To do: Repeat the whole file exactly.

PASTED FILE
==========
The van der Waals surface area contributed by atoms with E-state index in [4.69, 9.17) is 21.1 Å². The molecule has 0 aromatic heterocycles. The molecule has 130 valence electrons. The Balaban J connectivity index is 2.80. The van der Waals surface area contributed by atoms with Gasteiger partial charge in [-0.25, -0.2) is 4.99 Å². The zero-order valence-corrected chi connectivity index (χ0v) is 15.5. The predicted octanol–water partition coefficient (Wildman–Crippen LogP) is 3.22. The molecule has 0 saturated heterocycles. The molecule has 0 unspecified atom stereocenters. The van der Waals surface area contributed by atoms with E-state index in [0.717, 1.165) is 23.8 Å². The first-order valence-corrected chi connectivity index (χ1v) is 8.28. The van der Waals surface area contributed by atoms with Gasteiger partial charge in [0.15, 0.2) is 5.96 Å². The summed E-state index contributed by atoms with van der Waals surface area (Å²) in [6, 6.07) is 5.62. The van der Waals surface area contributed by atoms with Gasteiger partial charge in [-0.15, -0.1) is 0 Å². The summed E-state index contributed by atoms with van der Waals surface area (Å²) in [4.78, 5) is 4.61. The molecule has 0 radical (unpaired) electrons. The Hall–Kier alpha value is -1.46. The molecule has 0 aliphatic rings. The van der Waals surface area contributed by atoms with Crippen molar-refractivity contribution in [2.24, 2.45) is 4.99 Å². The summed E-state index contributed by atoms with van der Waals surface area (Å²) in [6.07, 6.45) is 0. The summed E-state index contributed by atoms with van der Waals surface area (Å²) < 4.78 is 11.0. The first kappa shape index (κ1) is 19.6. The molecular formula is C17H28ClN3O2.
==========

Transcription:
The van der Waals surface area contributed by atoms with E-state index in [4.69, 9.17) is 21.1 Å². The molecule has 0 aromatic heterocycles. The molecule has 130 valence electrons. The Balaban J connectivity index is 2.80. The van der Waals surface area contributed by atoms with Gasteiger partial charge in [-0.25, -0.2) is 4.99 Å². The zero-order valence-corrected chi connectivity index (χ0v) is 15.5. The predicted octanol–water partition coefficient (Wildman–Crippen LogP) is 3.22. The molecule has 0 saturated heterocycles. The molecule has 0 unspecified atom stereocenters. The van der Waals surface area contributed by atoms with E-state index in [0.717, 1.165) is 23.8 Å². The first-order valence-corrected chi connectivity index (χ1v) is 8.28. The van der Waals surface area contributed by atoms with Gasteiger partial charge in [0.15, 0.2) is 5.96 Å². The summed E-state index contributed by atoms with van der Waals surface area (Å²) in [6, 6.07) is 5.62. The van der Waals surface area contributed by atoms with Gasteiger partial charge in [-0.15, -0.1) is 0 Å². The summed E-state index contributed by atoms with van der Waals surface area (Å²) in [4.78, 5) is 4.61. The molecule has 0 radical (unpaired) electrons. The Hall–Kier alpha value is -1.46. The molecule has 0 aliphatic rings. The van der Waals surface area contributed by atoms with Crippen molar-refractivity contribution in [2.24, 2.45) is 4.99 Å². The summed E-state index contributed by atoms with van der Waals surface area (Å²) in [6.07, 6.45) is 0. The summed E-state index contributed by atoms with van der Waals surface area (Å²) < 4.78 is 11.0. The first kappa shape index (κ1) is 19.6. The molecular formula is C17H28ClN3O2.